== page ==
Ben Wrigley, B.Sc., B.Eng.
Assistant Research Alumni Programme
Tel.: +49 (0)271 740-4905
- Alexander von Humbold-Stiftung prämiert Konzept zur Vernetzung der Forscher-Alumni
- Forscher-Alumni im "Querschnitt 5/2016"
- Forscher-Alumni im "Querschnitt 4/2017"
- Forscher-Alumni im "Querschnitt 1/2018"
- Forscher-Alumni im "Querschnitt 2/2018"
- Forscher-Alumni im "Querschnitt 3/2018"
- Forscher-Alumni im "Querschnitt 1/2019"
- Forscher-Alumni im "Querschnitt 2/2019"
- Forscher-Alumni im "Querschnitt 3/2019"
- Forscher-Alumni im "Querschnitt 1/2020"
- Forscher-Alumni im "Querschnitt 2/2020"
Prof. Dr. Laura Black - Jun.-Prof.in Dr. Kerstin Ettl
How do entrepreneurs make sense of success? Professors Ettl and Black work together to find out.
The questions of how entrepreneurs recognise success and how they come to value some aspects of success rather than others are difficult, requiring consideration from multiple points of view. Two academics from different parts of the world came together to bring insight into this issue in their paper, which is now under review for publication. One of the authors is Prof. Dr. Black, a Professor of Management at Montana State University in the United States. Prof. Dr. Black has recently finished her second research visit to Siegen hosted by Prof. Dr. Ettl, who is Professor of Entrepreneurial Diversity & SME Management at the University of Siegen.
Professors Black and Ettl first met one another in 2013, at a conference organised by the FOKOS (Research Centre) in Siegen. They recognised their common interest in the topic of women entrepreneurship and started to work together. In June 2015 they presented the first results of their work at the Babson College Entrepreneurship Research Conference and the DIANA conference in the United States in 2016. Prof. Dr. Black visited the University of Siegen again to move the project forward, and in 2017, when Prof. Dr. Black hosted Prof. Dr. Ettl in Bozeman, Montana, they decided to change their approach and to reanalyse all of the data. Since then they have rewritten the paper entirely and were able to significantly expand their findings. Their recent time together in Siegen, together with their co-author Prof. Dr. Welter, enabled them to prepare the paper for submission. Together they presented it at the Institut für Mittelstandsforschung Bonn, a cooperation partner of the University of Siegen, to staff and doctoral students.
Drawing on empirical studies and theories of context and sensemaking, the authors explore in their paper how entrepreneurs recognise success in trajectories of ongoing actions. Their findings are threefold. First, perceived contextual factors shape, through personal and professional norms, individual definitions of entrepreneurial success. Second, entrepreneurial actions and their outcomes over time alter the perceived contextual factors in which the entrepreneur is embedded. Third, an individual’s definition of success is continually adapted to perceptions of her contexts. The authors integrate these themes in a success-in-context model. Their theory-building contribution makes explicit perceptions of contextual influences as entrepreneurs make sense of their experiences over time. Empirically the paper is based on 14 interviews with women entrepreneurs in Germany and the United States, analysed through thematic analysis and system dynamics causal diagramming.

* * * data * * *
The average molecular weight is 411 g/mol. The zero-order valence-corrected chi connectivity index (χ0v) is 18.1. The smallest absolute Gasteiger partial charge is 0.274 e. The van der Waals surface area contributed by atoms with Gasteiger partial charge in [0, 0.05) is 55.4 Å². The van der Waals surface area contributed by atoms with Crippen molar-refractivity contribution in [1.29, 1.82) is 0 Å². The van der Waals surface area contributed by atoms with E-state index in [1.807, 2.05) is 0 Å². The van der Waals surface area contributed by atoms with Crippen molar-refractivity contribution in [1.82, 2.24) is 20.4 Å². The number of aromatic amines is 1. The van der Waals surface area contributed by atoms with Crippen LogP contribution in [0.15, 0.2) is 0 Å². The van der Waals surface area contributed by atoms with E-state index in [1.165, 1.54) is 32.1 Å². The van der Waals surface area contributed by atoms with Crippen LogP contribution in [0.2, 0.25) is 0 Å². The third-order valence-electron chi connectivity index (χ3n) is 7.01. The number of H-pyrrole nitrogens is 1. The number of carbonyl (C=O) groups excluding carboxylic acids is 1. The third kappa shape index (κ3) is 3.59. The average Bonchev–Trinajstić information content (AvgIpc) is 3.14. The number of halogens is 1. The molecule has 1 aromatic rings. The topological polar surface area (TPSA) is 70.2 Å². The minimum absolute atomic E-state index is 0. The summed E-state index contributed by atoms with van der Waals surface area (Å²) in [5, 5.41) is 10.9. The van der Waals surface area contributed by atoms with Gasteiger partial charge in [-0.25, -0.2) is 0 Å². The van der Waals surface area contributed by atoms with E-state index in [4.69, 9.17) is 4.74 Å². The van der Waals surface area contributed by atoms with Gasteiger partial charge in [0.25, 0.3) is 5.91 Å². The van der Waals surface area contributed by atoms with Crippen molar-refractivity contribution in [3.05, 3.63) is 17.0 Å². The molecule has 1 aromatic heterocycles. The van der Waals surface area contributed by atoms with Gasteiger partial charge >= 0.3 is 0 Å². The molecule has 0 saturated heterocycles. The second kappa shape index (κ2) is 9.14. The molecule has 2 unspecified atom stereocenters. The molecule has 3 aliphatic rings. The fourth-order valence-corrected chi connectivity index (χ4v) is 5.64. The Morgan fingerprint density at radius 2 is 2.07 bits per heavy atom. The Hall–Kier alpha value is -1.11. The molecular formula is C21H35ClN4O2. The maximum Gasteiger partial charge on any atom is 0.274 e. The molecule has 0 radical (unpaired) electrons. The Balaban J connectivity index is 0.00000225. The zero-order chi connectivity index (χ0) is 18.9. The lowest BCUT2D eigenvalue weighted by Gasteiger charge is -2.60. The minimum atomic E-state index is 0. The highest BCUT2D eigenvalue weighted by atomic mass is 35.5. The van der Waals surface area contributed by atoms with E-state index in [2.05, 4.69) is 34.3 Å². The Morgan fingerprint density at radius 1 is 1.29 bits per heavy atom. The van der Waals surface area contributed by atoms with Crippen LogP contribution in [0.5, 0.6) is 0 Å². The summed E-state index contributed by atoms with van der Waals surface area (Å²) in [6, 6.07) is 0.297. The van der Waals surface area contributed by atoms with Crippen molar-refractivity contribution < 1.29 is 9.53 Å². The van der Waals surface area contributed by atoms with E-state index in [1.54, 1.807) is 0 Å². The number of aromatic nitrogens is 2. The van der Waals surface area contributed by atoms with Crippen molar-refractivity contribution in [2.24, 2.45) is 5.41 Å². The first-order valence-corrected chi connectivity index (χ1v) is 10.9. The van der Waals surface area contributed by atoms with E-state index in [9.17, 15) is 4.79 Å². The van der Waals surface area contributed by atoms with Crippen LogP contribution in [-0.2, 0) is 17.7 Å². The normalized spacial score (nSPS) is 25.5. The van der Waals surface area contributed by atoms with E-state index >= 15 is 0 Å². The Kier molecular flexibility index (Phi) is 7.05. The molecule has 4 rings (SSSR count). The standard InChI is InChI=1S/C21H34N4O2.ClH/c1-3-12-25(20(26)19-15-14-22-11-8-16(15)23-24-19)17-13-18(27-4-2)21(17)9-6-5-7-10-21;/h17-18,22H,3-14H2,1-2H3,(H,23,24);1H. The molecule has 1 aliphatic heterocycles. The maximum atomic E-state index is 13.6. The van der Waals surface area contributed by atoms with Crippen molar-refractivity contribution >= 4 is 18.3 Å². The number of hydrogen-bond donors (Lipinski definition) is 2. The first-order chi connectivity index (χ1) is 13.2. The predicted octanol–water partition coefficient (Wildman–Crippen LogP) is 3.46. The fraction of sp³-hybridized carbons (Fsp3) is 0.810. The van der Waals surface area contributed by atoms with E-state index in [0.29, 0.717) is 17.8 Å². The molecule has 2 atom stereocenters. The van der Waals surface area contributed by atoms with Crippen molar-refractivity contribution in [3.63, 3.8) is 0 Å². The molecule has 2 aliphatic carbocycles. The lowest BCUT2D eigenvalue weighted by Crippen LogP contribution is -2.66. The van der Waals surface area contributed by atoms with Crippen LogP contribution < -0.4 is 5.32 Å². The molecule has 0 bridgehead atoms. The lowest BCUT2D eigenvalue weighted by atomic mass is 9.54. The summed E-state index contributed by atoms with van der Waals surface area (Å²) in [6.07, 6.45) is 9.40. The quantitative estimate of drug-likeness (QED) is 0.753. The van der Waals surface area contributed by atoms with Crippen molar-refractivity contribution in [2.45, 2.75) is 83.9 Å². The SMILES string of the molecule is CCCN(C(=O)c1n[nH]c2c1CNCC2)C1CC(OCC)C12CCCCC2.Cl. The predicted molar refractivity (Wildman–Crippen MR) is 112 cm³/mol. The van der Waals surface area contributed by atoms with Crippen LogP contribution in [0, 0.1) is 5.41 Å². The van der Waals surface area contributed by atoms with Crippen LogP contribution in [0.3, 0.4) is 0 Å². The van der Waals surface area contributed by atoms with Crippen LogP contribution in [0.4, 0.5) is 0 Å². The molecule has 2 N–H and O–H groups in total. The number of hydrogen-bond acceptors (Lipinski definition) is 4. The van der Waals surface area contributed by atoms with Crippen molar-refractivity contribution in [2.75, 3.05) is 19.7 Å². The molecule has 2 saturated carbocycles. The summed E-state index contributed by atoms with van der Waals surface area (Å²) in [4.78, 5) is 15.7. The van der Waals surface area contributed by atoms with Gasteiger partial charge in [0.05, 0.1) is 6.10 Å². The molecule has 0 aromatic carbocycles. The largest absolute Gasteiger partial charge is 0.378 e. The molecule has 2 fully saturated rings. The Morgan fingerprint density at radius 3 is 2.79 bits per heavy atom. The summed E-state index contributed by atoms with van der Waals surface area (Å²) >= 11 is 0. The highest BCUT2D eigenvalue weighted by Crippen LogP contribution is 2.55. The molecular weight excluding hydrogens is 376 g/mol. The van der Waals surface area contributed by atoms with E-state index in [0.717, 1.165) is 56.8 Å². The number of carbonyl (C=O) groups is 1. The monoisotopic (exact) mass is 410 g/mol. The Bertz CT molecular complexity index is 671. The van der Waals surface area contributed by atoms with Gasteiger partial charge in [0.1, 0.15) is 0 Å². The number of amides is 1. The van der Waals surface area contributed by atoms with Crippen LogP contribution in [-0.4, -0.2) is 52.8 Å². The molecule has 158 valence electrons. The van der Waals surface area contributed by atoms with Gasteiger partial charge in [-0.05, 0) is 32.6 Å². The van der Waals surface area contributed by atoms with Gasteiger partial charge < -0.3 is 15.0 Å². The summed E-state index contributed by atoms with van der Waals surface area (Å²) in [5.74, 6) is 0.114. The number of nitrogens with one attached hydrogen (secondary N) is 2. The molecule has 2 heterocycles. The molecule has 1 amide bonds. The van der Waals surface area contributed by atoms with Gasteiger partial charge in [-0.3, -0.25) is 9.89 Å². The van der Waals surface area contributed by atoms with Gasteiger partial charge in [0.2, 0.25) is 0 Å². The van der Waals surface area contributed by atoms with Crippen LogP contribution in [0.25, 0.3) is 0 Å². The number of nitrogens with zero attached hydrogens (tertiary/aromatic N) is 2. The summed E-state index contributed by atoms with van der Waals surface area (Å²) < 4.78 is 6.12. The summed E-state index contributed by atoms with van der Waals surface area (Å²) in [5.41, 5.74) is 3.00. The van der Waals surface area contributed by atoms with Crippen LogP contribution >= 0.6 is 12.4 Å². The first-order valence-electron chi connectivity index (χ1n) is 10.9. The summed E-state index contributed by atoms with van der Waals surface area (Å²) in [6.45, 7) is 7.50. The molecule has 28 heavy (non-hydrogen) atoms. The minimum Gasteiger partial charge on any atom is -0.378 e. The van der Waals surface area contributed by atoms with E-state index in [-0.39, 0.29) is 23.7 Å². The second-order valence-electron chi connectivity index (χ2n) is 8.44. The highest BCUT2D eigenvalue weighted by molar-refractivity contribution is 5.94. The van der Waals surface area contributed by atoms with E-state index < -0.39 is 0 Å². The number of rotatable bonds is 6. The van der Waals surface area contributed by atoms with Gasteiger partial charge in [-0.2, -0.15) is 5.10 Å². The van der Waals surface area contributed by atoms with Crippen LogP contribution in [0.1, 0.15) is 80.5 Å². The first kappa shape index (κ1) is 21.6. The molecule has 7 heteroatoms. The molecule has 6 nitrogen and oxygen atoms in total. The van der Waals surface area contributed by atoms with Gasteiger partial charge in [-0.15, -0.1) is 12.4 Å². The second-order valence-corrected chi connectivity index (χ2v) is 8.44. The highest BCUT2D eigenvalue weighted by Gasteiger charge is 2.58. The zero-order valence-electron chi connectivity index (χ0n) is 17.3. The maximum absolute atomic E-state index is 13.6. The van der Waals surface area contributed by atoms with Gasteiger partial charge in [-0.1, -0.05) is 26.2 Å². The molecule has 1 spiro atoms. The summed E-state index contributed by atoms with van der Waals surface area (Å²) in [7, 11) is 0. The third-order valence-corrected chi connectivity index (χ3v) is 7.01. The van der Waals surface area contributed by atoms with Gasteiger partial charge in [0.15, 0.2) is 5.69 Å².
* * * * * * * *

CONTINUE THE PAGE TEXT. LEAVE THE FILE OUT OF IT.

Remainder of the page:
When asked about the future, Prof. Dr. Ettl states that the real work begins once their paper goes through the next steps of the review process. They have also discussed about writing a paper that builds on their previous work, possibly through developing a dynamic model that would simulate the theoretical constructs that emerged from this paper.
It is clear that their time working together has resulted in a warm friendship, the fact that they both have different backgrounds, but the same interest in the topic, made this paper possible, for each author it is clear that no one of them could have written this paper alone. Another important aspect the authors mentioned is how long it can take to properly develop such a paper, and for this reason they are very grateful for the opportunity to be able to travel to see one another multiple times, in part thanks to a return for research grant from the Research Alumni Programme.
Such an academic exchange also brings cultural exchanges as well. Prof. Dr. Ettl found Prof. Dr. Black’s place in Montana to be wonderful, especially because it is not so far from Yellowstone National Park, in a wonderful landscape. Prof. Dr. Black has grown to like the Siegerland, particularly how green it is, and the hilly terrain. She also enjoys the community feel and the foods of Siegen, especially the delicious cheeses and all the berries that grow in Prof. Dr. Ettl’s garden.